comic from Cadet Revue (1936)
Alain Saint-Ogan, the son of a newspaper editor, started his career in 1913, when some of his drawings were published for the first time. He served in World War I, and became a cartoonist and newspaperman after his return. In 1925 he created the comics strip 'Zig et Puce', for the French weekly Dimanche Illustré. It was an instant success.
Princesse Irmine (Dimanche Illustré, 31-7-1938)
This series featured also a penguin called Alfred, whose character became a popular mascotte, which was even taken by pilot Lindbergh in his famous plane Spirit of St-Louis, when he was the first to cross the Atlantic Ocean. "The Alfred" is now the most coveted prize given at the French Angoulême comics festival. In the 1950s, the series 'Zig et Puce' was taken over by Greg.
Zig et Puce
Saint-Ogan continued with a number of other comic features, such as 'Mitou et Toti', 'Prosper l'Ours', 'Monsieur Poche' and 'Touitoui'. Apart from creating comics, Saint-Ogan wrote, illustrated and became the editor of children's magazine Benjamin in 1941.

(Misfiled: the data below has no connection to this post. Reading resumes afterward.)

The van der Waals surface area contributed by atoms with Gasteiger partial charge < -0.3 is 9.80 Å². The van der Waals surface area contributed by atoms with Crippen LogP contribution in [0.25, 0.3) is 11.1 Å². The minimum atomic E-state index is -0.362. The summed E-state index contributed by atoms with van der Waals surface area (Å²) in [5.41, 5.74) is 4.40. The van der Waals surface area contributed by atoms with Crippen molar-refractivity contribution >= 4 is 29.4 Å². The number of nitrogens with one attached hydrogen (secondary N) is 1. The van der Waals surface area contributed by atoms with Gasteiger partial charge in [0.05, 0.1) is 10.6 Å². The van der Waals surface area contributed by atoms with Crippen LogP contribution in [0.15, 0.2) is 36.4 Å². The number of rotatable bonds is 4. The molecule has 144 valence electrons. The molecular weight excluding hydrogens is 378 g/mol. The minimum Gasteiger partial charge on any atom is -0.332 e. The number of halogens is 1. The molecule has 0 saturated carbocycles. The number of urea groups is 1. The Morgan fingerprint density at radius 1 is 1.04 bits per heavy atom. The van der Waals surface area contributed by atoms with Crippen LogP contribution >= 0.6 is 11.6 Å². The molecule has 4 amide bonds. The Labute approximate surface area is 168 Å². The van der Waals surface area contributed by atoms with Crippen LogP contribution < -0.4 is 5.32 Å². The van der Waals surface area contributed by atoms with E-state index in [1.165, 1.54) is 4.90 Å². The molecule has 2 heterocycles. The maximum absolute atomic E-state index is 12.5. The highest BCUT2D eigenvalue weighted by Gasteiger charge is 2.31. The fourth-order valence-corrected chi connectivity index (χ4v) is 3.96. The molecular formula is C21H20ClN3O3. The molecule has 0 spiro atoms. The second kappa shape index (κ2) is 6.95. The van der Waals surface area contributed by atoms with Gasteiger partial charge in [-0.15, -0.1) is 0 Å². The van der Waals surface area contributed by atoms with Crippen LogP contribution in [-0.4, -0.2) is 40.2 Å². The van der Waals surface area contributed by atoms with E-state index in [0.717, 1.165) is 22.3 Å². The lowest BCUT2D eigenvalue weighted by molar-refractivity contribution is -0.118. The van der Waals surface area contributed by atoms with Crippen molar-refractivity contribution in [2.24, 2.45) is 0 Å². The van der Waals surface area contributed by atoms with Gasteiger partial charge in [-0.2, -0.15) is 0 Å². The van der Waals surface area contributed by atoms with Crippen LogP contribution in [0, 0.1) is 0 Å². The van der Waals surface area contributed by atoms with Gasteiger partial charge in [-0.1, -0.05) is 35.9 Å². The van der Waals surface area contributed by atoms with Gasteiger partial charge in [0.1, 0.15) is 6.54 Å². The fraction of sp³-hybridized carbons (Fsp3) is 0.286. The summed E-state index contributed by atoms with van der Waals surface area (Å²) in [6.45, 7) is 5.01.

Zig et Puce
Saint-Ogan was also the main illustrator and editor-in-chief of the magazine Cadet-Revue, that appeared in the 1930s. For this magazine, he created among others 'Jakitou Ministre'. During World War II he was active in the Resistance, and afterwards he went on to host a radioshow and became a TV-producer, as well as a writer of several novels and two memoires. He retired from his activities during the 1960s, and died in 1974.
Alain Saint-Ogan is widely recognized as the artist who gave a fresh impetus to French comics, introducing an art-deco-look which has inspired countless artists, including the famous Hergé. In 1967, Saint-Ogan was the first cartoonist ever to be honored by having his effigy coined on a medal.
Nizette et Robinet (Baby Journal #17, 1948)
Le Génial M. Poche